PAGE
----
Studios are critical listening spaces. The noise levels have to be as low as 10-20 dB. The hum of the HVAC, the rumble of the ceiling fan, the structural vibrations of all the houses/buildings nearby, the rumble of trucks on the road, the cross talk through the HVAC duct, the hum of the machines, all make a rather big difference to the quality of the sound. Also, since most studios are rather small spaces, the the bass response must be carefully evened out.
One of the projects I worked on involved two studios (A and B), located one above the other. Both A and B were located on top of a full fledged household. So the ceiling fan of the house was hung from a metal hook, and that ceiling formed the floor of Studio A. That made a rather audible rumbling noise, despite carpeting in Studio A. The glasswool in both studios was filled in more than 15 years ago, and was clearly sagging. When you played sound loud in Studio A, it could be heard in Studio B’s recording room. This is otherwise not a problem, only, in this case, when they increased the gain of the mic for singers with feeble voices, the sound coming out of the other studio got recorded.
Both studios were built with good isolation in mind, with double doors, corridors lining the rooms, etc. But the structural vibrations caused by the HVAC unit on top of the terrace was a problem, as was the motor run by the next house for pumping water to their overhead tank. The recording room in studio B was exactly 11 ft along one size, and the bass frequency formed clear dips and peaks in the room. Any surprise that the problem frequency was exactly 100 Hz? The monitor speakers were placed at accurate angles, but despite that, the recording console had a big dip, and right behind that, where the producer of the movie and his cronies sit, there was a boom. They were also not able to use the air conditioning when the recording was in progress. They only used it for post production. So in terms of scope of work, it was a rather big project. But as with all acoustics projects in Bangalore, the budget was rather limited.
The purpose of outlining this scenario is to mention common issues faced by a lot of studios in this area. Structural vibration is the biggest grouse. And increasingly, pavements are laid joining the road and residential areas. This, despite there being a mandate not to do so for longer than a certain width ( wide enough for your car to roll out of your house). This leads to added coupling.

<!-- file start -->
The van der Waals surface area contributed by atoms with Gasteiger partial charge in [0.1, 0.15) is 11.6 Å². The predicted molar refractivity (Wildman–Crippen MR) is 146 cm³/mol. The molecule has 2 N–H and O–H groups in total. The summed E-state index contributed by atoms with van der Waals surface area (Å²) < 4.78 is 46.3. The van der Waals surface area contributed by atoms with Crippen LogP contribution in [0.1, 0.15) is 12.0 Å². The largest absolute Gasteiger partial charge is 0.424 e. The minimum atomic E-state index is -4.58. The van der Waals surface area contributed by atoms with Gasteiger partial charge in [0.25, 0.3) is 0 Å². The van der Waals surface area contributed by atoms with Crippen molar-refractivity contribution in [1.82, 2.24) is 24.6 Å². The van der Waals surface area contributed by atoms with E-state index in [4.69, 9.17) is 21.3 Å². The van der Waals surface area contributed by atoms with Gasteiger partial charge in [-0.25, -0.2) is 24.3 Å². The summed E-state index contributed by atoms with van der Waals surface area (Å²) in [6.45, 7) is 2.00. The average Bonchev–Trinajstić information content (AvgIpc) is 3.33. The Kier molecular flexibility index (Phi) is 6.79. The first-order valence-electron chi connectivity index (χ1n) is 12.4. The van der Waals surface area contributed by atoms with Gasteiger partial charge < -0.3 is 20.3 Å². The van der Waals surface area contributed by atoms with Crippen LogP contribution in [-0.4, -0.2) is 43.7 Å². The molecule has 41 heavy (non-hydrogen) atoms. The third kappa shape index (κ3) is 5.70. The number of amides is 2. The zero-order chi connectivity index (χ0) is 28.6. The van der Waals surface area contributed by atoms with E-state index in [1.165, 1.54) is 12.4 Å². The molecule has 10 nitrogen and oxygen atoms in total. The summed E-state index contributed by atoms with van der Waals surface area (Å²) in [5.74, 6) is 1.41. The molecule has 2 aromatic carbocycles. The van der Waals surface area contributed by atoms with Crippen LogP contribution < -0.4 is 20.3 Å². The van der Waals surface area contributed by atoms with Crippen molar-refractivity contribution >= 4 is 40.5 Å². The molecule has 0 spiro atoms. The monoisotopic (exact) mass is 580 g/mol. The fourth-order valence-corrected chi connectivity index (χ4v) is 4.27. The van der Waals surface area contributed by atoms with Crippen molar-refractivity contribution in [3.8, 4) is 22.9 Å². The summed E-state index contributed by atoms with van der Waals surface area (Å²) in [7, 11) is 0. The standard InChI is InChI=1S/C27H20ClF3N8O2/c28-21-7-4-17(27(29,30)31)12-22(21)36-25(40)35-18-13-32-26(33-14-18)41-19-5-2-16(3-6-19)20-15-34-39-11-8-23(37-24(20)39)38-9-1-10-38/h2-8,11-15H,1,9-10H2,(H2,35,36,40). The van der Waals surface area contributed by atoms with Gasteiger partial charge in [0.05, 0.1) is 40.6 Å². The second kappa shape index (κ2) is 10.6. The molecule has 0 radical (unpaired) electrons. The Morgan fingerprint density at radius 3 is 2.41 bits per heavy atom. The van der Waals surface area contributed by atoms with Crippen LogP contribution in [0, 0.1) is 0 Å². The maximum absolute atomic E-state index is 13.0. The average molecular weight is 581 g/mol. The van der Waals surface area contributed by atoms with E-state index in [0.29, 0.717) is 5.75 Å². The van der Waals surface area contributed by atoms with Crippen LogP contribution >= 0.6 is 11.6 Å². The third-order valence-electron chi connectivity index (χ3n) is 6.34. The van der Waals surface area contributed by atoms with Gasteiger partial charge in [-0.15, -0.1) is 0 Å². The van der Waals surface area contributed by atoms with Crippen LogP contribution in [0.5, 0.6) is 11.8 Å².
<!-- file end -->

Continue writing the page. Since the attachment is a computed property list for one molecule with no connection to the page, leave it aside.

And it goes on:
That said, in India, the advantage is that most structures are still brickwork/RCC, unlike gyp/wood partitions in the west. Internal walls are usually 4 inches wide, and external walls are 8 inches. Older houses have thicker external walls. So, a decent amount of isolation exists between rooms, if you ignore flanging.
All this is was about the sound isolation bit. Now when it comes to reverberation treatment, and the frequency response of the room, studios again are the most critical sound spaces. It is vital to avoid shadow zones for bass frequencies, and diffusers must be optimally used. Faulty room acoustics leads to the sound engineer falsely believing the sound spectrum to be something it is not, and equalizing to correct what they think they’re hearing.
Sound technical help should make sure that you avoid all these pitfalls, and the expensive corrections they entail. The right treatment should make the ambient sound crisp and clear, with accurate and predictable colouration from the room. The quality of sound you hear can then safely be subject only to the quality of the equipment. I have a personal affinity towards sound studios, because these test so much of our skills, and these are also the places where some of the best works of art are immortalized. As someone whose interest in music primarily led her to acoustics, I do have a thing for these little rooms.